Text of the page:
The Portland food cart scene offers nearly every lunch option imaginable, from Translyvanian food to Paleo bowls, but it's damn hard to beat the quality, price, and portability of that beloved street food classic, the empanada. The following list is by no means definitive of every empanada option from a Portland cart, but it does showcase four different styles from four different regions, each one distinct in their own unique way. To the pastries!
PDX EmpanadaOn PDX's Empanada's cart logo, a benevolent cartoon sun grins down at passing customers, much like cart owner Ines Beron, who is all smiles, too. Beron and her husband, Walter, originally started serving their flavor-packed empanadas at events for the human rights office where they worked. Their Uruguayan empanadas resemble traditional Argentine versions with their glossy egg wash finish, but unlike the other empanadas on this list, they're baked, not fried. "People have begun baking them instead of frying in Uruguay because it's healthier," says Ines. While all the menu options are flavorful, the Beef and Raisin ($3.50), which combines tender ground beef with sweet pockets of melty raisins, salty olives, and three kinds of pepper for plenty of heat, is definitely the star of the cart.
La SangucheriaThough this cart is popular for its french fry-stuffed, nap-inducing Peruvian sandwiches, their empanadas should not be overlooked. In the mere six months La Sangucheria has been open, Le Cordon Bleu-trained owner Maribel Castaman has already earned the Best Overall Food award at Eat Mobile, and managed to attract local Portlanders and Peruvian transplants alike. This option is likely the best deal on this list, since the price includes three generously sized empanadas served in a small tray. Unlike other empanada styles, Castaman doesn't use a flour-based dough, instead opting for wonton wrappers to make the crust, which puff up in the fryer, adding a cirpsy, croissant-like effect. Make sure to grab a fork, since these Creamy Chicken empanadas ($4), which are shaped more like rectangles than half-moons, are adorned with raw red onions, crema fresca, and drizzles of vibrant green salsa.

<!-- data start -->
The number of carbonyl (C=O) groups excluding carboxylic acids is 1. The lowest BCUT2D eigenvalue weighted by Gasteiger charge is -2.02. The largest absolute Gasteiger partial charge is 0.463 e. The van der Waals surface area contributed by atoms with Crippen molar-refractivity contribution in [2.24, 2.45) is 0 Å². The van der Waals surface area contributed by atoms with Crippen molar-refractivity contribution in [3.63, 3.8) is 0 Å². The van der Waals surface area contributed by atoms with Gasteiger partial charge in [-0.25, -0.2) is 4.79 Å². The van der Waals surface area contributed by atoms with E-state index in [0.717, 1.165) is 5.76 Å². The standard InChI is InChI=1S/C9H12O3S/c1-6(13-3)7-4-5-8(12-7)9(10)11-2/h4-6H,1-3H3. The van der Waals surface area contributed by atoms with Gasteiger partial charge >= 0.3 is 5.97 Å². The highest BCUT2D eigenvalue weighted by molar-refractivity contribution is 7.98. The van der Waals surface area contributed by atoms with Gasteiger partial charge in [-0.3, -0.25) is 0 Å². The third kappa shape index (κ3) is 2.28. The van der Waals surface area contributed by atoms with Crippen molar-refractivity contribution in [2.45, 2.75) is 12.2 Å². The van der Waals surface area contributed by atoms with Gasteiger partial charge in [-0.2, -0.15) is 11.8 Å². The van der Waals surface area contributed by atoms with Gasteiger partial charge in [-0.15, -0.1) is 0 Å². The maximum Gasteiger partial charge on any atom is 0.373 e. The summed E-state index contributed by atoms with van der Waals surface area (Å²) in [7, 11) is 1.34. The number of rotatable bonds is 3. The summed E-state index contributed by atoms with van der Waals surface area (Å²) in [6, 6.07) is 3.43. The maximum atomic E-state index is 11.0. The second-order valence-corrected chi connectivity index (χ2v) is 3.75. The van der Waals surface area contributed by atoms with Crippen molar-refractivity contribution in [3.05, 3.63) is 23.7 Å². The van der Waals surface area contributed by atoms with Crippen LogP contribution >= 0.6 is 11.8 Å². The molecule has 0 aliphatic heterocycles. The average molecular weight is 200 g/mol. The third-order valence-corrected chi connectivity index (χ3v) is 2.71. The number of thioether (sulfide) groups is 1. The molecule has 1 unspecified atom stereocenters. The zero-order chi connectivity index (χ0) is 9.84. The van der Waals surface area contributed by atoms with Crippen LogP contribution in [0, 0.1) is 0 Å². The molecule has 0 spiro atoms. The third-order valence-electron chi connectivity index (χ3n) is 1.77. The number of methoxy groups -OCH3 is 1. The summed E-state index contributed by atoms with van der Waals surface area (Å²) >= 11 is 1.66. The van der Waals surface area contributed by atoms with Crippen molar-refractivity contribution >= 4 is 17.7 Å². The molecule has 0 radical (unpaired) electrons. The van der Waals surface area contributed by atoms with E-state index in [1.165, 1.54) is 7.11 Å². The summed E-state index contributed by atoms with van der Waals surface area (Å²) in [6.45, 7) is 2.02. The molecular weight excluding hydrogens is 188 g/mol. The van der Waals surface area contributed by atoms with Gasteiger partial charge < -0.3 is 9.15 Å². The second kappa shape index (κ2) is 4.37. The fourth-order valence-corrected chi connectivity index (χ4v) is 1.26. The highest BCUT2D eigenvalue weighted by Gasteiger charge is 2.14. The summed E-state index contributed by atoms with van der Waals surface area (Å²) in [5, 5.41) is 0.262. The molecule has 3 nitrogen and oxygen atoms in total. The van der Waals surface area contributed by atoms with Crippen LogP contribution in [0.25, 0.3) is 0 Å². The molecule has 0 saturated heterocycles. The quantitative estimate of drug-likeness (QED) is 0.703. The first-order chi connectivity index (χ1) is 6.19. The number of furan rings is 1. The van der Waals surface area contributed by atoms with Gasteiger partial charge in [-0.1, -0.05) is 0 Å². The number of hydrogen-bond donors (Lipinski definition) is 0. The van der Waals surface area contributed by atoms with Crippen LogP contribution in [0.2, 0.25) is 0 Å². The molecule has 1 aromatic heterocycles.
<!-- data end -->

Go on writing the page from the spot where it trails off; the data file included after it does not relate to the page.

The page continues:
El PilónSold from a crimson cart specializing in Colombian cuisine, these empanadas ($2) are unique because of their thin, slightly crispy cornmeal crust. Owners Elizabeth Agudelo and Fernando Montagut came from Colombia just two years ago, and with them they brought recipes for naturally gluten-free Colombian arepas and empanadas, which actually share the same dough, but produce completely different dishes. While their arepas are pan-fried and more akin to a pancake, El Pilón's empanada crust is rolled out thinner, and given a quick dip in the frier for crunch. Choose from fillings like meatloaf with sauce, which is a mixture of shredded beef, tomato, capers, and garlic, or try the simple and moist shredded chicken. On a hot day, wash your empanada down with a salpicon ($2.50), a Colombian fruit cocktail that's sweet and refreshing.
La AutenticaIf you happen to plan a dim sum adventure at SE 82nd avenue's popular Ocean City, make sure to decline those last pork buns to save room for an empanada dessert at nearby La Autentica. The covered cart is just a few minutes away, with a handful of picnic tables for al fresco snacking. The Salvadoran Empanadas de Platano ($3.50) are the only empanada available on the menu, which otherwise features arepas, burritos, and tacos, but let that be the hint that you're about taste something special. The crust is made with mashed, lightly pan-fried plantains, while inside there's a custardy crema filling. The finished product is dipped into granulated sugar, lending the whole thing a doughnut-esque touch, which makes them ideal for dunking into La Autentica's chocolatey horchata.
La Autentica: 2922 SE 82nd Ave (map); 503-739-1120
About the author: Kat Vetrano currently lives in Portland, Oregon where she's eating her way through food carts, farmers markets and pho joints. Follow her on Twitter @kat707